'There's usually a fairly strong argument as to why approval should be given'

Over its last five financial years, including the current year that ends on June 30, the Commission has approved 50 takeover applications and declined just two. However, some of the clearances were granted on the condition divestments were made. Berry said he could understand a perception the Commission doesn't often reject takeover applications.

"I can understand that perception given the numbers of applications we get and those that get turned down. People who apply here go through a quite lengthy and costly process. And I expect when people come in here they've generally done their homework, and there's usually a fairly strong argument as to why approval should be given," Berry said.

"So there might be a lot of mergers that aren't happening because there's a realisation it wouldn't get over the threshold here (from the Commission)."

"Each case we get we do go through quite carefully because we do end up with permanent restructuring of markets, so we are careful in the way that we analyse mergers. But it's true to say that a high percentage of merger applications are successful here," Berry said.

"There aren't very many that don't have plausible arguments run with them as to why approval should be had."

The Commission's website says it aims to achieve the best possible outcomes in competitive and regulated markets for the long-term benefit of New Zealanders.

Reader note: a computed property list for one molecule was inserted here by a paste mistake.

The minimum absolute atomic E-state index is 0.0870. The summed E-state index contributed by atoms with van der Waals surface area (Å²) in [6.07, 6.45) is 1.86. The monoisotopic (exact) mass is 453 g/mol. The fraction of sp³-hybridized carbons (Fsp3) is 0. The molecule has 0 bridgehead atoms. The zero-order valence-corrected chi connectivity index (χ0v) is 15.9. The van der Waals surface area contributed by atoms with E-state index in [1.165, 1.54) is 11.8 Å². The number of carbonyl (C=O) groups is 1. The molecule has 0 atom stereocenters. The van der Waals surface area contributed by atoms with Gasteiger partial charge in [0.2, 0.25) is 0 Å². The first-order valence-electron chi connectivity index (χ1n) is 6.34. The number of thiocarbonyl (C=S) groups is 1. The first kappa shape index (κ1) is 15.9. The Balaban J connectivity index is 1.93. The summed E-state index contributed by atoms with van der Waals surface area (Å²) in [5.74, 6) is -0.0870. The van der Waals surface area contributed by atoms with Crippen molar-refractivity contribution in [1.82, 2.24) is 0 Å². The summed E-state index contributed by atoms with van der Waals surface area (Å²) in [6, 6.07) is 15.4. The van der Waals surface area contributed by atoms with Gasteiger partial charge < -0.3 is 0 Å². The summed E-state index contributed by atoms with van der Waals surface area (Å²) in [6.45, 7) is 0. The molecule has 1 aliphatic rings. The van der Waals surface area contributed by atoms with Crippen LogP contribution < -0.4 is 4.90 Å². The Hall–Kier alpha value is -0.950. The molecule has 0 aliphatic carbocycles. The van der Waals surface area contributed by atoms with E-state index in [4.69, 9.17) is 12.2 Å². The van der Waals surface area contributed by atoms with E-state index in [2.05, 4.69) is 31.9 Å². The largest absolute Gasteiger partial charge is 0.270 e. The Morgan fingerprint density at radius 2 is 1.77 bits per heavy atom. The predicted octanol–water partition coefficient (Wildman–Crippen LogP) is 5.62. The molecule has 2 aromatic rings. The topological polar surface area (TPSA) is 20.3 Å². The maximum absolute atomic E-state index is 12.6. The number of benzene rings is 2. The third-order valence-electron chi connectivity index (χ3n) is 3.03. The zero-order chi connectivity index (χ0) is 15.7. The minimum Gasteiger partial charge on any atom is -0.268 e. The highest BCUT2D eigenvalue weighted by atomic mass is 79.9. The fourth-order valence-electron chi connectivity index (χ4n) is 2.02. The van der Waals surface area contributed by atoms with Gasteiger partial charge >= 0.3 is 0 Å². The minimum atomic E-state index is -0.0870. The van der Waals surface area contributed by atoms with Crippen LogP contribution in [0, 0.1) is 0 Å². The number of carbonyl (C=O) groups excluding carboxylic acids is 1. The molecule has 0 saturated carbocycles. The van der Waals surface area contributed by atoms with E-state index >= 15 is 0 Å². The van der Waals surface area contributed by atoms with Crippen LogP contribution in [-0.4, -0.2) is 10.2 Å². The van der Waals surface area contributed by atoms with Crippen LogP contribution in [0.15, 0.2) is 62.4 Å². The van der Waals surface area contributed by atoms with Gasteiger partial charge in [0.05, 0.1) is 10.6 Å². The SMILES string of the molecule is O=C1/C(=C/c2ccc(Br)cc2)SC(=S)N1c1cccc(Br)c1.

'A pro-competitive effect'

Berry also said economic efficiency in an economy as small as New Zealand's is why some industries have very few companies competing in them.

"So mergers can have a pro-competitive effect in terms of ending up with more efficient producers in the market. So there are very plausible arguments to justify the kind of market dynamics we have," Berry said.

He also noted New Zealand firms need to be able to compete against imports, and scale helps them do this.

"New Zealand firms are competing often against import competition. (So) there's problems for New Zealand firms if they are not efficient producers and that's why you do need some critical mass when you open up your economy to imports...So that's another driver for a small market economy having justifiably fairly high levels of concentration," Berry said.

Berry was appointed Commerce Commission chairman in April 2009 for an 18 month term. This was extended by five years and runs until March 2019. He's a former partner at law firm Bell Gully and ex-consultant at Chapman Tripp, another law firm.

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6 Comments

So the lack of competition shows we have good competition? What would an imaginary world of bad competion look like?